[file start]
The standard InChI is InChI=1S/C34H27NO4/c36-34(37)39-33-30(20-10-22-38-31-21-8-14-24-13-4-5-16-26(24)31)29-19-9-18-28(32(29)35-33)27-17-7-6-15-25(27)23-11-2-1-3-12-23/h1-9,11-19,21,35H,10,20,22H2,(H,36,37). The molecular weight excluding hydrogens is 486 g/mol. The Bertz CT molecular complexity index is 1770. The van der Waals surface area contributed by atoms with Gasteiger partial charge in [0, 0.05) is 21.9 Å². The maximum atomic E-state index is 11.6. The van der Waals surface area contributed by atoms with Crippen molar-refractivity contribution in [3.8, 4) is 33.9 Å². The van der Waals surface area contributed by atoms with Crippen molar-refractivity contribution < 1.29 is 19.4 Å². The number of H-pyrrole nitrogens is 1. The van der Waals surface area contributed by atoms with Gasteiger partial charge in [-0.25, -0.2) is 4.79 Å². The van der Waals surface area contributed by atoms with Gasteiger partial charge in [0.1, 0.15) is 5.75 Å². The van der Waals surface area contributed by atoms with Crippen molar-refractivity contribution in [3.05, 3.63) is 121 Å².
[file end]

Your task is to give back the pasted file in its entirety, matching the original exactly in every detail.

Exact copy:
The standard InChI is InChI=1S/C34H27NO4/c36-34(37)39-33-30(20-10-22-38-31-21-8-14-24-13-4-5-16-26(24)31)29-19-9-18-28(32(29)35-33)27-17-7-6-15-25(27)23-11-2-1-3-12-23/h1-9,11-19,21,35H,10,20,22H2,(H,36,37). The molecular weight excluding hydrogens is 486 g/mol. The Bertz CT molecular complexity index is 1770. The van der Waals surface area contributed by atoms with Gasteiger partial charge in [0, 0.05) is 21.9 Å². The maximum atomic E-state index is 11.6. The van der Waals surface area contributed by atoms with Crippen molar-refractivity contribution in [3.8, 4) is 33.9 Å². The van der Waals surface area contributed by atoms with Crippen molar-refractivity contribution < 1.29 is 19.4 Å². The number of H-pyrrole nitrogens is 1. The van der Waals surface area contributed by atoms with Gasteiger partial charge in [-0.25, -0.2) is 4.79 Å². The van der Waals surface area contributed by atoms with Gasteiger partial charge in [0.1, 0.15) is 5.75 Å². The van der Waals surface area contributed by atoms with Crippen molar-refractivity contribution in [3.05, 3.63) is 121 Å².